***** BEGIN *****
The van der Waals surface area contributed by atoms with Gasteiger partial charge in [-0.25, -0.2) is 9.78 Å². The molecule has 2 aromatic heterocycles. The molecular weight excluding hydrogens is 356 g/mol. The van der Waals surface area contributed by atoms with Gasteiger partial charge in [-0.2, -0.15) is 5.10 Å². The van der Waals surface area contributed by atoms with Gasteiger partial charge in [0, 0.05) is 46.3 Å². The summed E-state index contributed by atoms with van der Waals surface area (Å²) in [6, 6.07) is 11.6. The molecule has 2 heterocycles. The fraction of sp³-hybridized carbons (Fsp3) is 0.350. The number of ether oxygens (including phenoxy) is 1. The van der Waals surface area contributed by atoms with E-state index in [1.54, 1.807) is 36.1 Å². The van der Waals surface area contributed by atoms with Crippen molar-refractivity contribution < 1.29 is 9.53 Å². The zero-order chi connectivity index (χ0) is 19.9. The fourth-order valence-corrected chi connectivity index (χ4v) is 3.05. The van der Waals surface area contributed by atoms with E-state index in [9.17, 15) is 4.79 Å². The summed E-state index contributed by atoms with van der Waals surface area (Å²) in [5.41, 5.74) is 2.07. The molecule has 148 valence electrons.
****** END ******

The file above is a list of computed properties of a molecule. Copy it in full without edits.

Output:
The van der Waals surface area contributed by atoms with Gasteiger partial charge in [-0.25, -0.2) is 9.78 Å². The molecule has 2 aromatic heterocycles. The molecular weight excluding hydrogens is 356 g/mol. The van der Waals surface area contributed by atoms with Gasteiger partial charge in [-0.2, -0.15) is 5.10 Å². The van der Waals surface area contributed by atoms with Gasteiger partial charge in [0, 0.05) is 46.3 Å². The summed E-state index contributed by atoms with van der Waals surface area (Å²) in [6, 6.07) is 11.6. The molecule has 2 heterocycles. The fraction of sp³-hybridized carbons (Fsp3) is 0.350. The number of ether oxygens (including phenoxy) is 1. The van der Waals surface area contributed by atoms with E-state index in [1.54, 1.807) is 36.1 Å². The van der Waals surface area contributed by atoms with Crippen molar-refractivity contribution < 1.29 is 9.53 Å². The zero-order chi connectivity index (χ0) is 19.9. The fourth-order valence-corrected chi connectivity index (χ4v) is 3.05. The van der Waals surface area contributed by atoms with E-state index in [9.17, 15) is 4.79 Å². The summed E-state index contributed by atoms with van der Waals surface area (Å²) in [5.41, 5.74) is 2.07. The molecule has 148 valence electrons.